A new study shows some varieties are exhibiting tolerance to the plant pathogen.
A recent report from the North Carolina State University Cooperative Extension showed considerable variability in the susceptibility of boxwoods (Buxus spp.) to boxwood blight. This fungus is often referred to as Cylindrocladium buxicola, the name it was given in the U.K., where it was first observed. It is also sometimes referred to as C. pseudonaviculatum.
Boxwood blight is only recently introduced to North America. The first confirmed finding was in October 2011. The disease can cause significant leaf drop and stem lesions creating bare and brown patches. It has been discovered in 10 states (Conn., Ohio, Ore., Mass., Md., N.C., N.Y., R.I., Pa. and Va.) and three Canadian provinces (BC, ON, QC).
The researchers evaluated 23 varieties of boxwood at the Mountain Horticultural Crops Research and Extension Center in Mills River, N.C., during summer 2012. They trialed several species of boxwood grown as ornamentals: B. microphylla, B. sempervirens and B. sineca. The sempervirens types tended to be more susceptible to blight, said Dr. Kelly Ivors, associate professor and extension specialist with the Department of Plant Pathology at N.C. State University, one of the researchers involved in the study.
“Essentially, the main point we found was the two most common boxwood varieties grown in U.S. are most susceptible to the disease,” Ivors said. “We almost have a monoculture of these two types that helps the fungus get around. When we looked at microphylla, those types tend to be more tolerant.”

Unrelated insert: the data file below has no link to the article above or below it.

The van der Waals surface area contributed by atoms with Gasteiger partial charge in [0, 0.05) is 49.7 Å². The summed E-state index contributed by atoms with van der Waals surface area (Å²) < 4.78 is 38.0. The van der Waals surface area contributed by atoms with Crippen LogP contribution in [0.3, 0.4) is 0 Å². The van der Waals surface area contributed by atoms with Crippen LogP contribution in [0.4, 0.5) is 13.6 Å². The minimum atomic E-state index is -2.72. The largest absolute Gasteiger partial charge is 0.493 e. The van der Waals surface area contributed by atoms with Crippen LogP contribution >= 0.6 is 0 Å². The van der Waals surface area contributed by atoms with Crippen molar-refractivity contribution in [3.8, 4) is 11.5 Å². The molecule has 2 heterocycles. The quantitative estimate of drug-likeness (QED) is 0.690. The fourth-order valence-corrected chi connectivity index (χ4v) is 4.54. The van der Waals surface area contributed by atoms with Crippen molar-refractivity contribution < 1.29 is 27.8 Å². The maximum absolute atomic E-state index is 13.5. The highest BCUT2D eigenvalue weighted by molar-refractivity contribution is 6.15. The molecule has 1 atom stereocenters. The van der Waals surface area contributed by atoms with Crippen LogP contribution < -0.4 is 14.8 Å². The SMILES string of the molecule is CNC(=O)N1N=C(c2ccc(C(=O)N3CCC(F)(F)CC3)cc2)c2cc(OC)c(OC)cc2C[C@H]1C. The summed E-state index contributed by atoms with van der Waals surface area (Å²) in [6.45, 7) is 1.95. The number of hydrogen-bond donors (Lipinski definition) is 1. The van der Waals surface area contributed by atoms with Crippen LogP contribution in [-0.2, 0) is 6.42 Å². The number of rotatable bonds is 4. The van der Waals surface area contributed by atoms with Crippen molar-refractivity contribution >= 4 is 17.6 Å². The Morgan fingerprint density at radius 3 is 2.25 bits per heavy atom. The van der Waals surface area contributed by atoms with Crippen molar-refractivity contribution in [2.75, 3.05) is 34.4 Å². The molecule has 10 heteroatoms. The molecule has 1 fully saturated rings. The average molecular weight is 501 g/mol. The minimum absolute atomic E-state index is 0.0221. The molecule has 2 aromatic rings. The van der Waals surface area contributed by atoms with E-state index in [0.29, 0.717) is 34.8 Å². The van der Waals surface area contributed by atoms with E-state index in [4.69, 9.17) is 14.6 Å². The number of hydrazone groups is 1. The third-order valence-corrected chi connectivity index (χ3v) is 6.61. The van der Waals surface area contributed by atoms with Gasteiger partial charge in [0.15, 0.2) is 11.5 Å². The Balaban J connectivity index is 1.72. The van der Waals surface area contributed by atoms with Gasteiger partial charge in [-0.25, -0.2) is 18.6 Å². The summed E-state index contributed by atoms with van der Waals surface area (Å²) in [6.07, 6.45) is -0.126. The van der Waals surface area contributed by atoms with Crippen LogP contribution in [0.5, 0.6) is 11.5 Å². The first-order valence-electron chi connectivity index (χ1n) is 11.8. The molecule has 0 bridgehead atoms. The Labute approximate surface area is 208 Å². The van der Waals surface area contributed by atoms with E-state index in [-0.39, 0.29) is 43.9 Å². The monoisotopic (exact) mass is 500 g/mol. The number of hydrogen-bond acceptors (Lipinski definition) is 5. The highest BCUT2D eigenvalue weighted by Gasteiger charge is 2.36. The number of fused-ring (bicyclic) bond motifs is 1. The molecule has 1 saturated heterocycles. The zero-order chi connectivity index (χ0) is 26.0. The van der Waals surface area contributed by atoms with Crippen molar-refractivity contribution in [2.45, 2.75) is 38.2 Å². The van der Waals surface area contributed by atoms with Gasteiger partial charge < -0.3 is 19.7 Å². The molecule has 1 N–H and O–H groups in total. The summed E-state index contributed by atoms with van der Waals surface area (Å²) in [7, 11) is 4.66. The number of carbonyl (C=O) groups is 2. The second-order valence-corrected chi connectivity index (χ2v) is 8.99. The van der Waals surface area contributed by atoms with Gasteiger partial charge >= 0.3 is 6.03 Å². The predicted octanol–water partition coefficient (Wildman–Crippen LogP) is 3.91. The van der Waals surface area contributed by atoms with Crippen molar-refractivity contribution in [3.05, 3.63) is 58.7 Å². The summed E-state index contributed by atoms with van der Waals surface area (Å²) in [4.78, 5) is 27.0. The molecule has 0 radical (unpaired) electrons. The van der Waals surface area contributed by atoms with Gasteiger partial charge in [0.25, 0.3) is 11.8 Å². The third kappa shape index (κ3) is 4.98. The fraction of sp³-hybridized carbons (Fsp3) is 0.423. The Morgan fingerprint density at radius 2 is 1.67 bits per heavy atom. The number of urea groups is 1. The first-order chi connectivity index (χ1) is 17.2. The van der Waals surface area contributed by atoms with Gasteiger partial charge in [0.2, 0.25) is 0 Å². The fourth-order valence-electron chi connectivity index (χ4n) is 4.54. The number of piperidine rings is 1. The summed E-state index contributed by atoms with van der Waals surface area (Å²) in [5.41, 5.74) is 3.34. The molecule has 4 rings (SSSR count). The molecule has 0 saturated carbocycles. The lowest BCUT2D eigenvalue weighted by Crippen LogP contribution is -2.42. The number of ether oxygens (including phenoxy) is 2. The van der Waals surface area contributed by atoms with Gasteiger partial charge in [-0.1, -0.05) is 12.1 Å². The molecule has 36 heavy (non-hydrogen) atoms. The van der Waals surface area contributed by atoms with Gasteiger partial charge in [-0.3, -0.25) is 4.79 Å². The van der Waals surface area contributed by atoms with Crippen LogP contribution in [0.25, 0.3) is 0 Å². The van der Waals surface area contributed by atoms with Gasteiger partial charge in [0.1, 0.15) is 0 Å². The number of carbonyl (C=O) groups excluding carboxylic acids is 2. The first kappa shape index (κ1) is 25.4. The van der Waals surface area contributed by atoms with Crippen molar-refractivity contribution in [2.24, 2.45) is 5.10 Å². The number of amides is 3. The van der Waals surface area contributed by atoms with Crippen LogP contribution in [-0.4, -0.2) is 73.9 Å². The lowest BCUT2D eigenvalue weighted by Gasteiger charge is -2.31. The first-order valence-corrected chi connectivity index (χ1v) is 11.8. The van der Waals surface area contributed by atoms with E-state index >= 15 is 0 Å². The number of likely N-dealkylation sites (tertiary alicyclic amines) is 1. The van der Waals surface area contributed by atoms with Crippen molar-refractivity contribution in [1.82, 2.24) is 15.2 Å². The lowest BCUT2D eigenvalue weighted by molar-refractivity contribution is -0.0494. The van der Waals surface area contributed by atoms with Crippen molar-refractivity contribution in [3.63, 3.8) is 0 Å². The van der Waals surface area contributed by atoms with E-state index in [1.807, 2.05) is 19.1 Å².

B. sempervirens ‘Suffruticosa’ was found to be the most susceptible to boxwood blight. Unfortunately, Suffruticosa (common boxwood or English boxwood) is the mostly commonly planted boxwood variety in the U.S. However, nine of the 23 varieties trialed were determined to be “moderately tolerant” to “tolerant.” The most tolerant is B. microphylla var. japonica ‘Green Beauty.’
However, not all sempervirens varieties were classified susceptible or highly susceptible. One takeaway from the study is that plant canopy is very important.
“A couple of the sempervirens species that are tall and upright, like the ‘Dee Runk’ are becoming more popular,” Ivors said. “They tend to be more tolerant because they are upright and tall. They have more airspace in their canopy. The resistance is dependent on genetics and the density of the canopy.”
The results of the research lead Ivors to anticipate a change in the varieties of boxwood that will be propagated.
“Homeowners like English and American boxwood, but they are harder to grow commercially because they don’t have a lot of disease resistance,” she said. “In another 10-20 years, I think they will become like an heirloom variety.
“As we see boxwood blight established in landscapes, growing and field production of these more tolerant varieties will probably become a key strategy for some growers because they will be able to plant these more tolerant varieties in landscapes that already have boxwood blight and they won’t defoliate,” Ivors said. “If you can start putting some of these varieties out in the field now, in four to 10 years, you’ll be able to sell these to those particular areas where BB has become a big problem.”
The N.C. State group of researchers is currently working on another boxwood blight-related project. Ivors said the group wants to be able to provide recommendations for commercially available fungicides that commercial growers could use for preventing infection in production areas.
The data is still being finalized, and she estimates the research will be ready to be published in about a month.